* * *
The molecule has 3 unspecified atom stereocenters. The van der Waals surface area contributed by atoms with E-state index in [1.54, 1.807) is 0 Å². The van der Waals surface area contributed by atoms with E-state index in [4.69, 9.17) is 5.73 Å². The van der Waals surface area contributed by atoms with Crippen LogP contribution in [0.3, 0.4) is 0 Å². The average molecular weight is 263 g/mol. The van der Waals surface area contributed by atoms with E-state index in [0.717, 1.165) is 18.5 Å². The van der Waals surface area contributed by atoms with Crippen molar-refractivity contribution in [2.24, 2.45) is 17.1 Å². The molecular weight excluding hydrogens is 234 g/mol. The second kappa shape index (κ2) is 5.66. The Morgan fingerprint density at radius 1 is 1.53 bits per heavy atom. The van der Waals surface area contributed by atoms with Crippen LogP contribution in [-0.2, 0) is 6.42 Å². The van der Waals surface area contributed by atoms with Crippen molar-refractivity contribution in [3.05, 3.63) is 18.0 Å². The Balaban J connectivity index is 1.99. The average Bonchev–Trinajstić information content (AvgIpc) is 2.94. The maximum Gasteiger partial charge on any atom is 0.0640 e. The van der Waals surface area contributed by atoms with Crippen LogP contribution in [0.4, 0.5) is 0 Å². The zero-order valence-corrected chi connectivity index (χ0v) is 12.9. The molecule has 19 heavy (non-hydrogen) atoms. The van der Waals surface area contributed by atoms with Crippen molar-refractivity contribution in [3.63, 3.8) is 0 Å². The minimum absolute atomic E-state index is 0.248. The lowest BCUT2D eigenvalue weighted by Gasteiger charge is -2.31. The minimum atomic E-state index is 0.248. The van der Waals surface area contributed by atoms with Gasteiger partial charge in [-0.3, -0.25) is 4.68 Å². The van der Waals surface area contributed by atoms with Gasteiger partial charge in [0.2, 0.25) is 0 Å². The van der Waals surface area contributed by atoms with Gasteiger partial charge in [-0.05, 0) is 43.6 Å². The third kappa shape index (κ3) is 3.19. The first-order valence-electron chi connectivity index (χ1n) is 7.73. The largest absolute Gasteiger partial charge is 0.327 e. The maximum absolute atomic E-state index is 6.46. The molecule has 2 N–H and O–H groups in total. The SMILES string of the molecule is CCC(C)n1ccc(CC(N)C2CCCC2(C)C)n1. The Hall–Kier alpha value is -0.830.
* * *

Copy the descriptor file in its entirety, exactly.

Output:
The molecule has 3 unspecified atom stereocenters. The van der Waals surface area contributed by atoms with E-state index in [1.54, 1.807) is 0 Å². The van der Waals surface area contributed by atoms with E-state index in [4.69, 9.17) is 5.73 Å². The van der Waals surface area contributed by atoms with Crippen LogP contribution in [0.3, 0.4) is 0 Å². The average molecular weight is 263 g/mol. The van der Waals surface area contributed by atoms with E-state index in [0.717, 1.165) is 18.5 Å². The van der Waals surface area contributed by atoms with Crippen molar-refractivity contribution in [2.24, 2.45) is 17.1 Å². The molecular weight excluding hydrogens is 234 g/mol. The second kappa shape index (κ2) is 5.66. The Morgan fingerprint density at radius 1 is 1.53 bits per heavy atom. The van der Waals surface area contributed by atoms with Crippen LogP contribution in [-0.2, 0) is 6.42 Å². The van der Waals surface area contributed by atoms with Crippen molar-refractivity contribution in [3.05, 3.63) is 18.0 Å². The Balaban J connectivity index is 1.99. The average Bonchev–Trinajstić information content (AvgIpc) is 2.94. The maximum Gasteiger partial charge on any atom is 0.0640 e. The van der Waals surface area contributed by atoms with Crippen LogP contribution in [0.4, 0.5) is 0 Å². The zero-order valence-corrected chi connectivity index (χ0v) is 12.9. The molecule has 19 heavy (non-hydrogen) atoms. The van der Waals surface area contributed by atoms with Crippen molar-refractivity contribution in [3.63, 3.8) is 0 Å². The minimum absolute atomic E-state index is 0.248. The lowest BCUT2D eigenvalue weighted by Gasteiger charge is -2.31. The minimum atomic E-state index is 0.248. The van der Waals surface area contributed by atoms with Gasteiger partial charge in [-0.3, -0.25) is 4.68 Å². The van der Waals surface area contributed by atoms with Gasteiger partial charge in [0.2, 0.25) is 0 Å². The van der Waals surface area contributed by atoms with Gasteiger partial charge in [-0.05, 0) is 43.6 Å². The third kappa shape index (κ3) is 3.19. The first-order valence-electron chi connectivity index (χ1n) is 7.73. The largest absolute Gasteiger partial charge is 0.327 e. The maximum absolute atomic E-state index is 6.46. The molecule has 2 N–H and O–H groups in total. The SMILES string of the molecule is CCC(C)n1ccc(CC(N)C2CCCC2(C)C)n1. The Hall–Kier alpha value is -0.830.